PNG’s Shane Ailu is completing his term as Youth Representative on the PCC Executive Committee which began after the 2018 PCC Assembly. Ailu, representing the Catholic Bishops’ Conference of Papua New Guinea, said: “We have journeyed across the oceans, the rivers, the skies to be here, but you have responded to the call.”

For many young people, it’s their first time at a PCC Assembly, but they’re eager to build bridges across language and distance. Despite diverse roots, they share common concerns around the importance of land, culture, spirituality and the environment.

Olivia Baro is Ecumenical Youth Enabler at the PCC Secretariat in Suva. Since 2021, she has co-ordinated the PCC Regional Ecumenical Youth Council (REYC).

“It’s a structure created to better link young people of faith across the region,’ she said. “We had a slow start during the COVID pandemic, so it’s wonderful to come together this week to share our vision and work together. It’s a journey of learning, a journey of leadership and an opportunity for mentoring.”

In the lead up to this week’s Assembly, there was a series of regional webinars for young people, to investigate issues like deep sea mining, climate change, nuclear testing and other environmental threats to Pacific communities.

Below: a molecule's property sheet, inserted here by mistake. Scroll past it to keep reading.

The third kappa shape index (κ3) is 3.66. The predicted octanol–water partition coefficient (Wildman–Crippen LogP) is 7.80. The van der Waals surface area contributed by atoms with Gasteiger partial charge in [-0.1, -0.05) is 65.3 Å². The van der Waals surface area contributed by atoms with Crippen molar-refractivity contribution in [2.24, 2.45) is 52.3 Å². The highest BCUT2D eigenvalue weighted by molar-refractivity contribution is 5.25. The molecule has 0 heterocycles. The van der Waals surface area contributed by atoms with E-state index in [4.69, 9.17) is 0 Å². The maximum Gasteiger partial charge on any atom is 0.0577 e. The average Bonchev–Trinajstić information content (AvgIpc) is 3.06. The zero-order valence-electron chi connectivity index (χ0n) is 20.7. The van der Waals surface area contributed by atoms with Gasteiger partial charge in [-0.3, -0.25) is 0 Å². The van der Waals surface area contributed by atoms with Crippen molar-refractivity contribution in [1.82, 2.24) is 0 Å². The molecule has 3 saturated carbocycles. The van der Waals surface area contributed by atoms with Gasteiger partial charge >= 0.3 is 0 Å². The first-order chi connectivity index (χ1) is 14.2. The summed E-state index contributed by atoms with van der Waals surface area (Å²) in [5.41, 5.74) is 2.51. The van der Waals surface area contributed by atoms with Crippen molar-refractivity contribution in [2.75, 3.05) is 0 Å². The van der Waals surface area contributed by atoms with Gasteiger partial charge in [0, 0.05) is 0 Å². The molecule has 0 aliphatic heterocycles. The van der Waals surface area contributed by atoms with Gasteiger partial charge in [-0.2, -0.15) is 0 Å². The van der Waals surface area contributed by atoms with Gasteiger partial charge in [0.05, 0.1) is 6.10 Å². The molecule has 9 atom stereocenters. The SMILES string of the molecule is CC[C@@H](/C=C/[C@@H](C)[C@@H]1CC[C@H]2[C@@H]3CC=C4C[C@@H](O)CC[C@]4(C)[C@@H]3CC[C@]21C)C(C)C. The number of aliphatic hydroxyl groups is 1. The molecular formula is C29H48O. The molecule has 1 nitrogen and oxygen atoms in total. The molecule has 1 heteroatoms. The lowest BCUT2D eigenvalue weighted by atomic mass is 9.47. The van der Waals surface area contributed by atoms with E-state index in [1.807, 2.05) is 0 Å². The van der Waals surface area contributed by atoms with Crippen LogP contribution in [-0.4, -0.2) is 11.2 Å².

The rights of colonised peoples are also a shared concern, recognising the challenge facing the Kanak people, Mā’ohi, CHamoru, Bougainvilleans, West Papuans and indigenous peoples in Pacific Rim nations.

Kanaky New Caledonia’s REYC co-ordinator Viro Xulue says this meeting is a great opportunity for people in the French Pacific dependency to meet their counterparts from independent island states: “As Kanak, we’re proud to share our history and struggles with other Pacific peoples.”

The Kanak delegation outlined key dates in their quest for independence, and described the problems facing many young people (substance abuse, lack of employment for qualified graduates, social media distraction and a lack of confidence). They flagged, however, a vision for Kanaky 2050, built around international relations, culture, training, environment, health and religion.

At Dö-Névâ, a thematic presentation on self-determination by Murray Isimeli highlighted the need to look at all aspects of decolonisation.